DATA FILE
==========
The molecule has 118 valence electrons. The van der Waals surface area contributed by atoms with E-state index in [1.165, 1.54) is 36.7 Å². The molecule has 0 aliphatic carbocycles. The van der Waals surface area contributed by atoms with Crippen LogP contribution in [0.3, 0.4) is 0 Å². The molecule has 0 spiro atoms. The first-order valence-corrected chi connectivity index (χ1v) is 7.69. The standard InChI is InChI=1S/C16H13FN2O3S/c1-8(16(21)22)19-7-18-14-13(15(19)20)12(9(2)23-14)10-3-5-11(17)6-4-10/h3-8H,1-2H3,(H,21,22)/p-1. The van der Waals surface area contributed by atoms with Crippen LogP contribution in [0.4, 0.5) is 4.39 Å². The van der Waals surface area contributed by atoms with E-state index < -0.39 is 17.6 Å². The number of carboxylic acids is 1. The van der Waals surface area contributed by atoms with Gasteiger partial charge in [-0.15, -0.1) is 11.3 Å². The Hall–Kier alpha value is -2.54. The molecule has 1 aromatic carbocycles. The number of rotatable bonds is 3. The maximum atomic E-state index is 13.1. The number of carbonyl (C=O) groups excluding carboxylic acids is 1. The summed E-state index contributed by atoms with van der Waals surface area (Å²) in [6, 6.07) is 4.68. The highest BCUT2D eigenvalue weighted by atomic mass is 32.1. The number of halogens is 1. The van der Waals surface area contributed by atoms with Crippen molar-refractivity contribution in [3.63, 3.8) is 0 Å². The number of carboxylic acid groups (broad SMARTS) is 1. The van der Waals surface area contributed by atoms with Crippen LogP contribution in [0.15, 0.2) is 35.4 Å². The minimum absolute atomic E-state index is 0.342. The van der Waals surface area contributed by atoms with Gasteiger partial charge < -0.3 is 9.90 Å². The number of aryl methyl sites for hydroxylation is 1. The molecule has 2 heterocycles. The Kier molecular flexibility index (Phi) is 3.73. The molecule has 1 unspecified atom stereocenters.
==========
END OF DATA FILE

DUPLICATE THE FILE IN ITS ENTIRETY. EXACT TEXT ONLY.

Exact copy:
The molecule has 118 valence electrons. The van der Waals surface area contributed by atoms with E-state index in [1.165, 1.54) is 36.7 Å². The molecule has 0 aliphatic carbocycles. The van der Waals surface area contributed by atoms with Crippen LogP contribution in [0.3, 0.4) is 0 Å². The molecule has 0 spiro atoms. The first-order valence-corrected chi connectivity index (χ1v) is 7.69. The standard InChI is InChI=1S/C16H13FN2O3S/c1-8(16(21)22)19-7-18-14-13(15(19)20)12(9(2)23-14)10-3-5-11(17)6-4-10/h3-8H,1-2H3,(H,21,22)/p-1. The van der Waals surface area contributed by atoms with Crippen LogP contribution in [0.4, 0.5) is 4.39 Å². The van der Waals surface area contributed by atoms with E-state index < -0.39 is 17.6 Å². The number of carboxylic acids is 1. The van der Waals surface area contributed by atoms with Gasteiger partial charge in [-0.15, -0.1) is 11.3 Å². The Hall–Kier alpha value is -2.54. The molecule has 1 aromatic carbocycles. The number of rotatable bonds is 3. The maximum atomic E-state index is 13.1. The number of carbonyl (C=O) groups excluding carboxylic acids is 1. The summed E-state index contributed by atoms with van der Waals surface area (Å²) in [6, 6.07) is 4.68. The highest BCUT2D eigenvalue weighted by atomic mass is 32.1. The number of halogens is 1. The van der Waals surface area contributed by atoms with Crippen molar-refractivity contribution in [3.63, 3.8) is 0 Å². The number of carboxylic acid groups (broad SMARTS) is 1. The van der Waals surface area contributed by atoms with Crippen LogP contribution in [0.15, 0.2) is 35.4 Å². The minimum absolute atomic E-state index is 0.342. The van der Waals surface area contributed by atoms with Gasteiger partial charge < -0.3 is 9.90 Å². The number of aryl methyl sites for hydroxylation is 1. The molecule has 2 heterocycles. The Kier molecular flexibility index (Phi) is 3.73. The molecule has 1 unspecified atom stereocenters.